Trends and evolutions - Cleantech in Flanders
Cleantech goes far beyond clean, sustainable and 'green' technology. It covers a wide range of products, services and processes each of which contributes to reducing our carbon footprint and human impact on the environment. There are also economic benefits too. As such, the economy of Flanders as a whole stands to benefit when companies include cleantech in their range and business operations. Naturally, we need to keep tabs on sectors where things are moving at a pace. So this edition of the Cleantech Report includes a status report and a summary of the current trends and evolutions in the innovative Flemish cleantech ecosystem. This chapter is dedicated to that summary.
Flanders is an attractive region thanks to the many companies active across a wide range of cleantech sectors. Foreign investment in Flemish innovations that support the climate and the energy transition rose to 1.64 billion euros in 2022, resulting in 960 extra jobs and 23 new projects. Foreign investment in 'Research & Development' (R&D) is at an all-time high, accounting for one in five projects and one in four jobs in the Flemish R&D landscape.
In 2020, the total spent on R&D was estimated at 9.6 billion euros in the Flemish Region. As in previous years, there was also an increase in the R&D spending in 2020. When combined with the lower GDP figure for 2020 due to the COVID-19 recession, this resulted in a R&D intensity of 3.6% of gross domestic product (GDP). R&D investment in the Flemish Region has been higher than the 3% GDP threshold since 2019.
Companies account for the bulk of R&D spending. This share is also steadily growing - from 67% in 2010 to 72%, accounting for 6.9 billion euros, in 2020. The companies behind this chiefly employ 250+ employees (59% of total spending in 2020) and include universities, academic research institutes and governments too.
Cleantech in Flanders
The R&D landscape
The outlook for cleantech
The flooding in 2021 and the long drought in the summer of 2022 remain fresh in our memory. Extremes in the climate such as heavy rainfall, flooding and drought are increasing in number and intensity. All that too is 'water'. Flanders has therefore placed water higher up its future agenda in a move towards a climate-resilient system. In addition to water purification and efficient and circular use of water, there has to be focus on system innovation and applications such as 'early warning' systems on the basis of enabling technologies such as sensors and artificial intelligence. Here is a selection of topics related to water and the climate.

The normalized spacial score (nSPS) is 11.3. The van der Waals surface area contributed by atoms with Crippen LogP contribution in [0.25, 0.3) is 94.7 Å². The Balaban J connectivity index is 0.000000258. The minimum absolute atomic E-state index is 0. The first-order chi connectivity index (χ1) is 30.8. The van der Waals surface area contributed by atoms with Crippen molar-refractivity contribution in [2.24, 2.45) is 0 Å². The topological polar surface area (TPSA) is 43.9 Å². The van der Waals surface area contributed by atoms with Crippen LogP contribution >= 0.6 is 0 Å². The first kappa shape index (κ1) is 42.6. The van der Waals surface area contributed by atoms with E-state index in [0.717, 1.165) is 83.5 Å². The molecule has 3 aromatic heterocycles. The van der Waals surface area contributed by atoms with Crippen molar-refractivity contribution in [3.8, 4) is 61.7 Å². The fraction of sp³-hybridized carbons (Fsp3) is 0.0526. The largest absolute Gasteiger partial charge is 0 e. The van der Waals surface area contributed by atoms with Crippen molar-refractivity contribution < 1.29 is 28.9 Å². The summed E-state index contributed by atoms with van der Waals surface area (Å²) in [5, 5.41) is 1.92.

The complex issue of energy is not an easy puzzle to solve. Russia's invasion of Ukraine at the beginning of 2022 made that painfully clear once more. The resulting energy crisis has exposed our vulnerability and dependence yet again. It should not be surprising then that the vast cleantech 'energy' sector is receiving a great deal of attention. Innovative solutions offer many technical, political and societal options in terms of cost, reliability and sustainability. In this next chapter, we bring together a selection of energy-related topics from expert perspectives.
A circular economy respects the finite stocks of raw materials and completely reuses residual materials. Waste only exists in the sense of raw material. For example, clothing and textiles, our second skin, are given a new purpose with the greatest possible added value, and after contaminated soil has been cleaned, it no longer poses a threat to health and the environment, but becomes available again. The ‘urban mine’ - cities and villages with their houses and cars - (the third and fourth skin) - also contains an enormous stock of reusable materials. In this edition, we are focusing on the PFAS problem. Recently accrued knowledge really makes it clear how harmful PFAS is for people and the environment. The Flemish cleantech expertise in the domain of soil remediation and water purification also offers international perspectives for this transnational challenge.
Technological innovation often comes about by combining existing technologies with so-called ‘enabling’ technologies. The most prominent are artificial intelligence (AI) and machine learning. But sensors, drones, advanced materials, 3D printing, blockchain, robotics, digitalisation and digital twins also stimulate and facilitate new applications in various technological sectors. Whether it is in energy, circular economy or mobility, the potential of AI in cleantech is enormous. As can be read in the ‘Bloomberg NEF New Energy Outlook 2021’: ‘Using AI in the transition to clean energy can save 1.3 trillion dollars in thirty years’. We illustrate this importance here through some examples from the Flemish cleantech ecosystem and the views of experts.